Crescent-shaped peltai shields came from Thrace but appear in the hands of assorted barbarians in Red Figure paintings. In the fourth century they appear on the Alexander Sarcophagus from Sidon. Aristotle defines them! In art some seem are smooth on both sides and others may have an exposed wicker backside.

black and white photo of a soldier with an axe and a shield shaped like a nearly-full moon
Detail of a Attic oinochoe (wine jug) in the Metropolitan Museum of Art, c. 440 BCE. Accession number 06.1021.189

Violin-shaped shields are the most common shields in the sculptures at Persepolis but never appear in paintings or art from the Aegean. Perhaps artists did not want viewers to read them as the Greek figure-eight or Dipylon shields. In later times they also show up on the coins of Achaemenid governors.

Rectangular sticks-and-leather shields survive from Central Asia and Dura Europos in Syria. These artifacts are a good match for some tall rectangular shields in Red Figure painting and sculptures from Persepolis. Don’t confuse them with the heavy siege shields made from bundles of reeds like a reed boat!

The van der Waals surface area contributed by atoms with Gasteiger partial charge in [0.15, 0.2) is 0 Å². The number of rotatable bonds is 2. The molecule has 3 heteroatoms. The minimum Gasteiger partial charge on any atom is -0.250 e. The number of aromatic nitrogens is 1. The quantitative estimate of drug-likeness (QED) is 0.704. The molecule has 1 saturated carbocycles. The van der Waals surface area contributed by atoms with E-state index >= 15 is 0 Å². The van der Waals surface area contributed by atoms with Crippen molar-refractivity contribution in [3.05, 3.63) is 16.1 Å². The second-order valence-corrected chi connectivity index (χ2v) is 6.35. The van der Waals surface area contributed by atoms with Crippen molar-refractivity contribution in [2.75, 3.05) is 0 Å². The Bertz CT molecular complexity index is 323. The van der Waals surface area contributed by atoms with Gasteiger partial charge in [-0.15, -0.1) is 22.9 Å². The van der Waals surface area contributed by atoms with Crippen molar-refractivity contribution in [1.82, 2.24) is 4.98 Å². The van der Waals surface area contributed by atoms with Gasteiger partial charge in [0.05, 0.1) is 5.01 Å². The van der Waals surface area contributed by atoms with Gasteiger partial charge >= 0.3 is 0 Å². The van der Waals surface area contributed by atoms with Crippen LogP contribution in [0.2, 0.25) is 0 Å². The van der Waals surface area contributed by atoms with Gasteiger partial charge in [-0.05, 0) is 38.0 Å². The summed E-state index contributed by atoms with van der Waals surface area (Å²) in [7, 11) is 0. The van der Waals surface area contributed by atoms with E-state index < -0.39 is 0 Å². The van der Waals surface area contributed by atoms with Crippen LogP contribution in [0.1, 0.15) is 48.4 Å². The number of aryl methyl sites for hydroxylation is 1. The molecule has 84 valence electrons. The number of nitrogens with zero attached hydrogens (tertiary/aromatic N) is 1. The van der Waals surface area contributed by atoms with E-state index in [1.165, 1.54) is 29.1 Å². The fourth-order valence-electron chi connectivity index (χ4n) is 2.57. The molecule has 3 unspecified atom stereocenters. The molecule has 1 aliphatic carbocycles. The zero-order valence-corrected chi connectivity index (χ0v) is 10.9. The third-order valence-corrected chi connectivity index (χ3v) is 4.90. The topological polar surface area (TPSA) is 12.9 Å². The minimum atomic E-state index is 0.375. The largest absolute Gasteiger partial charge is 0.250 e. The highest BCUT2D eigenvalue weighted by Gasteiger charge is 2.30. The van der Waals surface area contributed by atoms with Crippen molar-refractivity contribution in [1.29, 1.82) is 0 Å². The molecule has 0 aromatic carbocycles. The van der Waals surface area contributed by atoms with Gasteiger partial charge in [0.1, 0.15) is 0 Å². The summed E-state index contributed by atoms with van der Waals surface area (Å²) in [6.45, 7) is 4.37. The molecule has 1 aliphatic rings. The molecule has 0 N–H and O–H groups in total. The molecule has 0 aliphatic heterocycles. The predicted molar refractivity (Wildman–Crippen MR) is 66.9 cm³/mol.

a terracotta fiture of a man with a shield on a horse
One of the medium-sized round shields on a figurine from Cyprus. British Museum, museum number 1876,0909.91 CC BY-NC-SA 4.0 license

Medium-sized circular shields without a rim or any notches. One group of these usually has a boss and comes from Cyprus:

See eg. V. Karageorghis, The coroplastic art of ancient Cyprus. IV. The Cypro-Archaic period small male figurines, Nicosia: Leventis Foundation, 1995

Altıkulaç Sarcophagus / Altıkulaç Lahiti Painted marble carved in low relief, 1st quarter 4th c. BCE Found in a circular corbel-vaulted tomb within the Çingenetepe tumulus, village of Altıkulaç, near Çan, eastern Troad. Attributed perhaps to an Anatolian dynast of Hellespontine Phrygia. The south, long face is decorated with two hunting scenes, stag to left and boar to right; the east, short face is decorated with a battle scene, depicting a mounted warrior spearing a fallen light-armed soldier. The other two sides are undecorated. Çanakkale Museum, Çanakkale, Turkey (Ministry of Culture; Ministry of Culture (Turkish); Jona Lendering).